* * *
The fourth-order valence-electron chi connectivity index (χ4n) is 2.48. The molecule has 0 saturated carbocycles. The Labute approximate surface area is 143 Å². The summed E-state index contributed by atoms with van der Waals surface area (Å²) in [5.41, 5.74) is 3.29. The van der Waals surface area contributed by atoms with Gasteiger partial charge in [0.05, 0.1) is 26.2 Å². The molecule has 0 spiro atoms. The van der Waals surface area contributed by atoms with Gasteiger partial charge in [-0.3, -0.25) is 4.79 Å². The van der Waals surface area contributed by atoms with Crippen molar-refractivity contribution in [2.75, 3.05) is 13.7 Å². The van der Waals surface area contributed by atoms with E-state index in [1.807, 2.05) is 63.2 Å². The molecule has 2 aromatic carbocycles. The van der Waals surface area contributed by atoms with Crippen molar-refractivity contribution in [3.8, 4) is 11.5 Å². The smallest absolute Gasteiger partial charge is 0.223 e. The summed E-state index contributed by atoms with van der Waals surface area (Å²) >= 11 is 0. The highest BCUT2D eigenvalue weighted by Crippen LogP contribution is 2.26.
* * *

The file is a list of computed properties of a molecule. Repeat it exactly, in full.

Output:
The fourth-order valence-electron chi connectivity index (χ4n) is 2.48. The molecule has 0 saturated carbocycles. The Labute approximate surface area is 143 Å². The summed E-state index contributed by atoms with van der Waals surface area (Å²) in [5.41, 5.74) is 3.29. The van der Waals surface area contributed by atoms with Gasteiger partial charge in [0.05, 0.1) is 26.2 Å². The molecule has 0 spiro atoms. The van der Waals surface area contributed by atoms with Gasteiger partial charge in [-0.3, -0.25) is 4.79 Å². The van der Waals surface area contributed by atoms with Crippen molar-refractivity contribution in [2.75, 3.05) is 13.7 Å². The van der Waals surface area contributed by atoms with E-state index in [1.807, 2.05) is 63.2 Å². The molecule has 2 aromatic carbocycles. The van der Waals surface area contributed by atoms with Crippen molar-refractivity contribution in [3.8, 4) is 11.5 Å². The smallest absolute Gasteiger partial charge is 0.223 e. The summed E-state index contributed by atoms with van der Waals surface area (Å²) >= 11 is 0. The highest BCUT2D eigenvalue weighted by Crippen LogP contribution is 2.26.